Most programs have price tags above $1,000. In Utah, the Paul Mitchell school asks for $1,818, a $100 application fee, $2,400 in tuition fees, and around $2,000 in equipment. Students should be aware that these rates fall on the low end when compared to nationwide polls.
Most nail technician programs will ask for between 300 to 600 hours of training before the testing component. While some applicants can surpass the average completion time depending on the amount of training each program permits students to accomplish, the majority of nail technicians gain their certificate in three to nine months.
Go to your state-approved local program for more information. Each state requires a different amount of training and testing. Inquiring with instructors in your state will help narrow down the time commitments and exam requirements you’ll have to fulfill on the way to gaining your well-deserved license!
Step 4: Continuing Education and License Maintenance
Armed with a state-certified cosmetology license, the future is open for almost unlimited movement into other industries or upward toward self-ownership of your own salon or spa.
About 50% of US states demand technicians keep up to date with current best practices, industry news, and regulations by taking periodic CE (or continuing education) classes. This is a great opportunity to grow your professional development with more extensive training.
The necessary time commitments change from state to state, and some states only demand CE credits from instructors, like Oklahoma and Virginia. The requirements vary. In Vermont, a nail technician must take renewal CE courses every two years while Wyoming works under a different calendar.
The point is, people invested in developing their education as a nail technician or manicurist have lots of opportunities to expand their skill sets to adjacent industries. Ever thought about checking out hair or massage therapy to supplement your existing techniques? There is lots of space available to move horizontally from one specialty to another, all while maintaining your license as a licensed cosmetologist.
Where Do Nail Technicians Work?
Besides the exciting variation in on-the-job experiences and techniques you get to improve on every day, manicurists work in a large variety of locations with a broad clientele base.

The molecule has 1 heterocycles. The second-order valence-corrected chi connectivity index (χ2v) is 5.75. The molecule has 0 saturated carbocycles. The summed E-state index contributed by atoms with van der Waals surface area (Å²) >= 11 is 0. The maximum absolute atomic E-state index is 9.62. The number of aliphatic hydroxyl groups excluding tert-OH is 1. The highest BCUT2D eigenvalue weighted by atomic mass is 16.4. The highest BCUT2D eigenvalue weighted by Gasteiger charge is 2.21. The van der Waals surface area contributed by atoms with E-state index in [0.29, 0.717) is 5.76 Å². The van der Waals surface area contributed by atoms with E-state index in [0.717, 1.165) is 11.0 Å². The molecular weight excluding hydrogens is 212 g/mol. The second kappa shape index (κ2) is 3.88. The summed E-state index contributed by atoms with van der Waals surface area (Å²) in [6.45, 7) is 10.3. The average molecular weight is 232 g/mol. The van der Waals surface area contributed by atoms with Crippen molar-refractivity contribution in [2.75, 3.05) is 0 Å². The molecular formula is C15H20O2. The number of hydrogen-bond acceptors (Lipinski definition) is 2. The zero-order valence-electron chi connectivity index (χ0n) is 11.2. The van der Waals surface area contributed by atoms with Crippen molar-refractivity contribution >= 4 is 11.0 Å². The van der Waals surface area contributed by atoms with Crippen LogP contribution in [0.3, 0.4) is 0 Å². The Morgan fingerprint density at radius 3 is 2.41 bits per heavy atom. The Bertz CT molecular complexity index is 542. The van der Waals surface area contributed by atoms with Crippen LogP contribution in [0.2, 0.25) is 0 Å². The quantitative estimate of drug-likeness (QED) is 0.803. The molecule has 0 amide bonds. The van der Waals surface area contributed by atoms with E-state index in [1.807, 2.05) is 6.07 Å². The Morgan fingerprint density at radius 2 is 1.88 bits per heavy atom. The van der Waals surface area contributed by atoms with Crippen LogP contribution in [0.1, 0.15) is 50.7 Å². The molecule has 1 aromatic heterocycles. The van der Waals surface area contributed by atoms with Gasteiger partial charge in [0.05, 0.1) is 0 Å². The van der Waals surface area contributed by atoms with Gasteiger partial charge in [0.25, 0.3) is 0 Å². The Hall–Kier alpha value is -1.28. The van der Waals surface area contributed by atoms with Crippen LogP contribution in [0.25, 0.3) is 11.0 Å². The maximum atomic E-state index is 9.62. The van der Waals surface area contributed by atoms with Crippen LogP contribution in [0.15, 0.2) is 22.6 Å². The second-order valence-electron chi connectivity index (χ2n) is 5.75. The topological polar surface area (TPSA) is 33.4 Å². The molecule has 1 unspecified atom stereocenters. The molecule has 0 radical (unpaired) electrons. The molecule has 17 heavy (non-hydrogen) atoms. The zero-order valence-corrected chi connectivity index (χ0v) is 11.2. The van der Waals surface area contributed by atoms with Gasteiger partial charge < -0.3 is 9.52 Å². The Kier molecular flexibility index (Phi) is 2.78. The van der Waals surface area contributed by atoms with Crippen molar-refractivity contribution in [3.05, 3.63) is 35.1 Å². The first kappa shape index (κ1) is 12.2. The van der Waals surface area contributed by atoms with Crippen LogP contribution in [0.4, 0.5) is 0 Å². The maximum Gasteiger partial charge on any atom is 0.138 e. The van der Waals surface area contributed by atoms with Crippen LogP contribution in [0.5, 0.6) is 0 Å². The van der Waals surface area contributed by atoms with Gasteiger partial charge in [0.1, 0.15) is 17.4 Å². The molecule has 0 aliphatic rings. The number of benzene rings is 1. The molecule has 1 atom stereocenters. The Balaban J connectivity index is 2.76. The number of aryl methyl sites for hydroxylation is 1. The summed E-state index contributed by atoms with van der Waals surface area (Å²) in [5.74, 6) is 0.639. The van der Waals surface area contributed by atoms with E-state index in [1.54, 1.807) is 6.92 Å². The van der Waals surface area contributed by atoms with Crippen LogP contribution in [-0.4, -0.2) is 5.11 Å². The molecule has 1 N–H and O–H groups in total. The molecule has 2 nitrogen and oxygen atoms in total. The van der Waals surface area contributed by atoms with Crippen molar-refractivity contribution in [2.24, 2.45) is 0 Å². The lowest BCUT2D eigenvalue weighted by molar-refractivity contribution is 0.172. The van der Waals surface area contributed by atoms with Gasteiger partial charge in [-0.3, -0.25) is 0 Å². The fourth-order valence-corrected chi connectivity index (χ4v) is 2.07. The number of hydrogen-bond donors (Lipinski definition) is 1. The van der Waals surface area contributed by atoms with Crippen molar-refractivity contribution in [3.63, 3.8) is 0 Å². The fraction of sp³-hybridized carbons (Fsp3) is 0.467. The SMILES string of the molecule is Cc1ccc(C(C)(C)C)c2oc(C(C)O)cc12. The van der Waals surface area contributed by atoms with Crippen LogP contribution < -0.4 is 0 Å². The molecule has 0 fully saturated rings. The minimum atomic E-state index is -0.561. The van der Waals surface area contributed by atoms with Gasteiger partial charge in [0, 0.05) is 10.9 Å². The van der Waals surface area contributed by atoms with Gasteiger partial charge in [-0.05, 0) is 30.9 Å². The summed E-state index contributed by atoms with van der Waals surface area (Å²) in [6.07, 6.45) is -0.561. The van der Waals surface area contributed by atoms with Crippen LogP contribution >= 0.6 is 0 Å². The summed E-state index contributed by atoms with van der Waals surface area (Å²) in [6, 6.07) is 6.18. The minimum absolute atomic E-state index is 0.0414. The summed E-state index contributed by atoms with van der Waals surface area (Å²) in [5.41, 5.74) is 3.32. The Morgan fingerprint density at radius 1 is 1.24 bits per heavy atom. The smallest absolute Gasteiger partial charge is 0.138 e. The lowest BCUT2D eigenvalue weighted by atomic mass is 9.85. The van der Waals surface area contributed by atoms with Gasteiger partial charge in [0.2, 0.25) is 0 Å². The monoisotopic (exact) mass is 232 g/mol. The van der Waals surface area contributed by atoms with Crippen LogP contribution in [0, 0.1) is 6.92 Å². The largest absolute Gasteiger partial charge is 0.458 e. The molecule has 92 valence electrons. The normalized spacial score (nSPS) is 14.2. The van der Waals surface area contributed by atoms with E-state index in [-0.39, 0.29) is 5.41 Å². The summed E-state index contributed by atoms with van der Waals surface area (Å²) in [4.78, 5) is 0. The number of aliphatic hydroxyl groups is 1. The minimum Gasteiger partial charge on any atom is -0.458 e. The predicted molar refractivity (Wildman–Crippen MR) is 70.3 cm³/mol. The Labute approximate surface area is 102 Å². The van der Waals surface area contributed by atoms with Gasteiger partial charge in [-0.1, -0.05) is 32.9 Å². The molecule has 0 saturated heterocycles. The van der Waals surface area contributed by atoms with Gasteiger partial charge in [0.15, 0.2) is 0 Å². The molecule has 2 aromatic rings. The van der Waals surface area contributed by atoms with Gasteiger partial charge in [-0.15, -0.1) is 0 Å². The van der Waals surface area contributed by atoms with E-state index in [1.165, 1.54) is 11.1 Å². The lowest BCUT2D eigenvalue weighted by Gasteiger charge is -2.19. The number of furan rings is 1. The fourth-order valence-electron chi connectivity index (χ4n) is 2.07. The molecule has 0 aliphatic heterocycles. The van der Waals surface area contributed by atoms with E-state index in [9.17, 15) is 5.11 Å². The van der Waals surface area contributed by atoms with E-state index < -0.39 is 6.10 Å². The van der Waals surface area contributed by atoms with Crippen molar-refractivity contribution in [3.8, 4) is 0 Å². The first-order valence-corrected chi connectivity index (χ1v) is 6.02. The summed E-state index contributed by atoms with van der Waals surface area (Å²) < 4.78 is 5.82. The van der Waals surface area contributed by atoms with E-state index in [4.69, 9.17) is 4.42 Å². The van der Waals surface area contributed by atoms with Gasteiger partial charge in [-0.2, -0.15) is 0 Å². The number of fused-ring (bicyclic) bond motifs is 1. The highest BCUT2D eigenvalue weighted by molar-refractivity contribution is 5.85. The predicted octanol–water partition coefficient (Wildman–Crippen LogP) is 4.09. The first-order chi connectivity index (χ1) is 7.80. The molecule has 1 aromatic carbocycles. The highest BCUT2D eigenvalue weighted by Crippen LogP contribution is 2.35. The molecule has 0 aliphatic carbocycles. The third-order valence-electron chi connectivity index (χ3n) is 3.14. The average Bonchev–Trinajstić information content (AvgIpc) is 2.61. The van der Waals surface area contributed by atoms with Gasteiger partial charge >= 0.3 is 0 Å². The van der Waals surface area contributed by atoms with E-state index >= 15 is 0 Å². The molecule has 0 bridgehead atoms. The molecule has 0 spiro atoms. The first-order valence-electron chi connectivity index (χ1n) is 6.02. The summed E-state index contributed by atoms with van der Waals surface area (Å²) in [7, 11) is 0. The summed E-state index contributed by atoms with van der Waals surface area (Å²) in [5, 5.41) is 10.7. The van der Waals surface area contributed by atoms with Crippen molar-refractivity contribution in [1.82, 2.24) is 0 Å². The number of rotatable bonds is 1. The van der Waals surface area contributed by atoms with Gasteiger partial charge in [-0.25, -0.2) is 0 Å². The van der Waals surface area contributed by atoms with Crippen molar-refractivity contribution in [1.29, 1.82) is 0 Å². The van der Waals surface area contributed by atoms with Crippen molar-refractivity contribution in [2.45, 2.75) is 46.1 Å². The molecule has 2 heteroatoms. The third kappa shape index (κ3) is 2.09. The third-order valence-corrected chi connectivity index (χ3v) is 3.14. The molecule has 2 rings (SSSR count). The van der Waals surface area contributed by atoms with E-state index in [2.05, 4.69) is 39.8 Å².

The most common areas for professionals to work is in spas, airports, nail salons, and even cruise ships. Since you’re in command of how many clients you service per day, you get to control your workload. That means flexible hours, meeting new faces every day, and preventing muscle strain (many nail technicians find that too many full days worked consecutively is draining to the hands and sitting muscles).
Most manicurists’ and nail technicians’ work in environments that are busy, loud, and can be messy before disinfecting services are applied to workstations. A nail technician may use a variety of tools like nail clippers, files, and specialized cuticle equipment.
The majority of nail technicians work full-time, 8-hour days, though variable schedules are typical.
Why Become a Nail Technician?
With many possibilities to open a self-employed business, operate under flexible hours in various locations, and the daily opportunities to show off your advanced nail skills, there are tons of great reasons to become a manicurist or nail technician.
About 70% of manicurists and nail technicians active in 2018 declare working in personal care service, meaning working as an employee in the businesses mentioned above. The remaining 28% of reported manicurists and pedicurists were self-employed.
Starting your own manicuring business may be scary, but the increased income potential is more than likely to make it a good choice.
In May 2019, the average hourly wage reported by manicurists was $12.40. However, there are many opportunities to increase hourly pay due to the variable work schedules available to many nail technicians. Longer workdays are not uncommon for self-employed manicurists, for example.
Another big plus for prospective manicurists and pedicurists is job availability. There are very few large- or medium-sized US cities that won’t benefit from a new nail technician’s services. Since many nail service outfits experience an explosion of business on weekends, evenings, and the times before and after holidays, there are always openings for qualified manicurists and pedicurists out there.
As trends toward healthy, fashionable lifestyles grow, the demand for professional nail products and technicians grows as well. Grooming and wellness lifestyles are trendy among all genders. Customers are eager to sample the expert services of low-cost luxury technicians like manicurists. The job future is bright!
Nail technicians and manicurists often belong to the same organizations as cosmetologists, but there are also organizations specifically created for nail technicians and manicurists. Below is a list of some organizations a nail technician can join once they enter their field.
- Associate Nail Professionals